Click on “Create new credentials” and provide a name for your application in the “Application name” field. Your credentials will be listed under the “API/SDK access” page based on this name.
Select iOS in the “Platform” drop-down. Enter the “bundle id” in its respective field.
After you completed all fields, hit “Save” to generate your SDK credentials. Make sure that the “bundle id” is introduced correctly, as you will have no possibility to update them later. If you accidentally saved wrong values, start the process from the beginning and create new credentials with the correct values.
After hitting “Save” in the “Create new credentials” step, you will see your credentials listed.
The created credentials entry will have a “Download iOS Player SDK” button at the bottom, click it to download the SDK package.
The provided zip archive contains the binary frameworks and a sample application.
Open the project that you would like to integrate the SDK in.
Drag IBMVideoPlayerSDK.xcframework and IBMCoreSDK.xcframework into the Embedded Binaries section of your target.
The SDK requires the use of an IBM Player SDK key, which is validated whenever the SDK communicates with IBM’s streaming servers. The sample application contains a sample SDK key which you can use for testing. The sample SDK key can only be used to play content on the test channel(s) that are used in the sample app.
Note: Although there is a provided SDK key for the sample app’s sample content, you still need to register your identifier at IBM.
Before you can start using the Player SDK for playing content from your own channel(s), you will need to:
- Get a valid IBM Player SDK key belonging to the Account that owns the content you would like to play.
- Register the bundle identifier(s) of every app in which you will integrate the IBM Player SDK in.
The application identifier is typically structured as
Before you can create and use an instance of the player you must configure the lib with your IBM Player SDK key:
[USUstreamPlayer configureWithApiKey:<#place your SDK key here#>];
USUstreamPlayer.configure(withApiKey:<#place your SDK key here#>)
USUstreamPlayer can be instantiated in the usual way. The created player object is a subclass of the
USUstreamPlayer optimized for the targeted device (iPhone or iPad).
#import <IBMVideoPlayerSDK/IBMVideoPlayerSDK.h>self.ustreamPlayer = [[USUstreamPlayer alloc] init];self.ustreamPlayer.delegate = self;self.ustreamPlayer.view.frame = self.view.bounds;[self.view addSubview:self.ustreamPlayer.view];
import IBMVideoPlayerSDKself.ustreamPlayer = USUstreamPlayer()self.ustreamPlayer.delegate = selfself.ustreamPlayer.view.frame = self.view.boundsself.view.addSubview(self.ustreamPlayer.view)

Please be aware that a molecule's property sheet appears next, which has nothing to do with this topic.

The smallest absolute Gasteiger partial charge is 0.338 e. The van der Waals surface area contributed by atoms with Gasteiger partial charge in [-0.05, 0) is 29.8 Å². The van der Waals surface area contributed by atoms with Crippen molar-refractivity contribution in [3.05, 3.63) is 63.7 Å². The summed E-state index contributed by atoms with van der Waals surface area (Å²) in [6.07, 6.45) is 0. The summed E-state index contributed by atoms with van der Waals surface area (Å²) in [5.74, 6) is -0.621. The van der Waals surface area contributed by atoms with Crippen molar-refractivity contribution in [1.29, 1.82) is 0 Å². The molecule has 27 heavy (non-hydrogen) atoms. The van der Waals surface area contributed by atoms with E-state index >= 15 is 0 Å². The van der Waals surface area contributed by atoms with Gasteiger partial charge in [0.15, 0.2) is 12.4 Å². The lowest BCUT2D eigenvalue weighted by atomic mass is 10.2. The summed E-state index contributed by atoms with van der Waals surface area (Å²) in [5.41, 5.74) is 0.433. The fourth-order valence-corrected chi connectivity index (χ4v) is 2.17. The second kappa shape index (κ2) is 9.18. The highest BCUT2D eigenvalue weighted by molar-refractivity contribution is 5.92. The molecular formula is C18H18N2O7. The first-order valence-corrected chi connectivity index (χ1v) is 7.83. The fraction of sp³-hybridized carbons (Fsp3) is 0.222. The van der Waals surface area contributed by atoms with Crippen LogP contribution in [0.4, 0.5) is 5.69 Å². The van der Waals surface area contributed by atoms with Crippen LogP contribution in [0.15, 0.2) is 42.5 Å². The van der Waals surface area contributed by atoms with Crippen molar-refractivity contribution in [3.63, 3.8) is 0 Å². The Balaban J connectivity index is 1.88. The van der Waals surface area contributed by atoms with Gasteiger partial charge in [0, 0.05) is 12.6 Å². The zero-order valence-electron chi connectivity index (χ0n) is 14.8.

By now you have configured your player and it is ready to stream video content through IBM’s services.
USUstreamPlayer can play different kinds of media:
- Live streams
- Recorded videos
For example, to watch the live video playing on your channel:
self.mediaDescriptor = [USMediaDescriptor channelDescriptorWithID:<#place your channel ID here#>];[self.ustreamPlayer playMedia:self.mediaDescriptor];
self.mediaDescriptor = USMediaDescriptor.channelDescriptor(withID:<#place your channel ID here#>)self.ustreamPlayer.playMedia(self.mediaDescriptor)
Content owners can control access to their media using various “locks” that implement password protection, age restriction and other protections. Streaming servers reject clients trying to connect whenever lock conditions are not met. The SDK calls the appropriate callback function to indicate this to the application.
USUstreamPlayer reports its state changes using the
USPlayerDelegate protocol. Some callbacks may also require user interaction in case the servers notify the Player about content restrictions. For example, when “lock” conditions are not met.
In order to receive these callbacks, you need to define a handler conforming to protocol
USPlayerDelegate and set it as a delegate of your player instance.
self.ustreamPlayer.delegate = self;
self.ustreamPlayer.delegate = self
Player state is changed
The player instance reports its state changes so that application states can be updated accordingly. For example, your app can change the layout of the player screen depending on whether playback is in progress.
The most important callback indicating such change is the
playerStateDidChange:, which reports the state of the Player. The states are listed in the
Callbacks listed below are “interactive”, this means they can be used to reconnect for playback after some kind of user input.
When the Player sends the callback:
playerRequiresPassword: it waits for a password belonging to the locked content. You can provide the password using
When you provide the password, the server validates it and starts playing the content if the password is valid. Otherwise it calls back again with
Age lock (deprecated)
When the Player sends either callback
playerRequiresBirthdate: you need to ask the user’s birth date without hints to the required age. If the user-specified age is not less than the required age, you can continue the playback with
Hash lock (deprecated)
A deprecated custom viewer authentication flow. Use [Viewer auth] instead.
Implementing custom viewer authentication flow is possible using the Viewer Authentication API. If the channel or video is set up with custom viewer authentication, the player sends the callback
playerRequiresViewerAuthToken:fromURL: where the application should present the custom authentication flow for the user. For more information on implementing the flow please refer to the Viewer Authentication API documentation.
Once the authentication flow is finished,
continueWithViewerAuthToken: should be called with the resulting
token object of the authentication flow. If the provided
token object is validated the player gains access to the restricted resource and starts playing it back.